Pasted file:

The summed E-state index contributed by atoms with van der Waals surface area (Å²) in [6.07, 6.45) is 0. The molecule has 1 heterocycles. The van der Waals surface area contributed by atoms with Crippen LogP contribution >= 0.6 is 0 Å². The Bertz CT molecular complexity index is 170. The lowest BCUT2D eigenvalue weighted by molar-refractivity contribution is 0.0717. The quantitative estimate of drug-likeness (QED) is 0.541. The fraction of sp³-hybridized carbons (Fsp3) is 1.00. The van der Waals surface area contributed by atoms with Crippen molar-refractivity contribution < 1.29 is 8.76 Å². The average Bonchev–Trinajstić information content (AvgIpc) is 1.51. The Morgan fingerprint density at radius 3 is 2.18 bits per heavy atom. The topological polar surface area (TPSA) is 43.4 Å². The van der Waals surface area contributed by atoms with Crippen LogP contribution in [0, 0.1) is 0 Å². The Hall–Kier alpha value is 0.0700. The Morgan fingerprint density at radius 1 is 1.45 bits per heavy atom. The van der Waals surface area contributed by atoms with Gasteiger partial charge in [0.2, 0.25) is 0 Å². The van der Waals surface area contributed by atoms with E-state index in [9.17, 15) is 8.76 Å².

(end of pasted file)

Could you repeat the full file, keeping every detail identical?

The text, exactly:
The summed E-state index contributed by atoms with van der Waals surface area (Å²) in [6.07, 6.45) is 0. The molecule has 1 heterocycles. The van der Waals surface area contributed by atoms with Crippen LogP contribution >= 0.6 is 0 Å². The Bertz CT molecular complexity index is 170. The lowest BCUT2D eigenvalue weighted by molar-refractivity contribution is 0.0717. The quantitative estimate of drug-likeness (QED) is 0.541. The fraction of sp³-hybridized carbons (Fsp3) is 1.00. The van der Waals surface area contributed by atoms with Crippen molar-refractivity contribution < 1.29 is 8.76 Å². The average Bonchev–Trinajstić information content (AvgIpc) is 1.51. The Morgan fingerprint density at radius 3 is 2.18 bits per heavy atom. The topological polar surface area (TPSA) is 43.4 Å². The van der Waals surface area contributed by atoms with Crippen LogP contribution in [0, 0.1) is 0 Å². The Hall–Kier alpha value is 0.0700. The Morgan fingerprint density at radius 1 is 1.45 bits per heavy atom. The van der Waals surface area contributed by atoms with Gasteiger partial charge in [0.2, 0.25) is 0 Å². The van der Waals surface area contributed by atoms with E-state index in [9.17, 15) is 8.76 Å².